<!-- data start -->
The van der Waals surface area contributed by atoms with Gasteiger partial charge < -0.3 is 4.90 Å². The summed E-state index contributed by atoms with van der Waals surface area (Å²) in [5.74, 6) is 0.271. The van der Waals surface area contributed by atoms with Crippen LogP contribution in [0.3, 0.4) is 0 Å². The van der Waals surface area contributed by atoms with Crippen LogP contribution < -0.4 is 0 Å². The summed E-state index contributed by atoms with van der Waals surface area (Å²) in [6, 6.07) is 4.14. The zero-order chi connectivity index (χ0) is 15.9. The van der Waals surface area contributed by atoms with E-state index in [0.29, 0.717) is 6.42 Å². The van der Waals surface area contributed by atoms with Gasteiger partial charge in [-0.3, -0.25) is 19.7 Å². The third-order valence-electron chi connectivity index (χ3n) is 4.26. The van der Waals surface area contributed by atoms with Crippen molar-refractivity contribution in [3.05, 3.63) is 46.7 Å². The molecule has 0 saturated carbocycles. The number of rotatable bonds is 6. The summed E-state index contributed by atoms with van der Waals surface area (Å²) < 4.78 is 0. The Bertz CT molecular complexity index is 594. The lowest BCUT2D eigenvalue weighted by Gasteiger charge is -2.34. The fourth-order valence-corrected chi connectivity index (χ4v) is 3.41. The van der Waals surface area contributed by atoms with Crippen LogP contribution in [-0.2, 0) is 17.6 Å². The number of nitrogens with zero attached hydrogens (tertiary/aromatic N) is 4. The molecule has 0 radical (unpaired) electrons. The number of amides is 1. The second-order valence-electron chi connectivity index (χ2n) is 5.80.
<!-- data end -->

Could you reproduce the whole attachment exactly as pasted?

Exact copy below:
The van der Waals surface area contributed by atoms with Gasteiger partial charge < -0.3 is 4.90 Å². The summed E-state index contributed by atoms with van der Waals surface area (Å²) in [5.74, 6) is 0.271. The van der Waals surface area contributed by atoms with Crippen LogP contribution in [0.3, 0.4) is 0 Å². The van der Waals surface area contributed by atoms with Crippen LogP contribution < -0.4 is 0 Å². The summed E-state index contributed by atoms with van der Waals surface area (Å²) in [6, 6.07) is 4.14. The zero-order chi connectivity index (χ0) is 15.9. The van der Waals surface area contributed by atoms with E-state index in [0.29, 0.717) is 6.42 Å². The van der Waals surface area contributed by atoms with Gasteiger partial charge in [-0.3, -0.25) is 19.7 Å². The third-order valence-electron chi connectivity index (χ3n) is 4.26. The van der Waals surface area contributed by atoms with Crippen molar-refractivity contribution in [3.05, 3.63) is 46.7 Å². The molecule has 0 saturated carbocycles. The number of rotatable bonds is 6. The summed E-state index contributed by atoms with van der Waals surface area (Å²) < 4.78 is 0. The Bertz CT molecular complexity index is 594. The lowest BCUT2D eigenvalue weighted by Gasteiger charge is -2.34. The fourth-order valence-corrected chi connectivity index (χ4v) is 3.41. The van der Waals surface area contributed by atoms with Crippen LogP contribution in [-0.2, 0) is 17.6 Å². The number of nitrogens with zero attached hydrogens (tertiary/aromatic N) is 4. The molecule has 0 radical (unpaired) electrons. The number of amides is 1. The second-order valence-electron chi connectivity index (χ2n) is 5.80.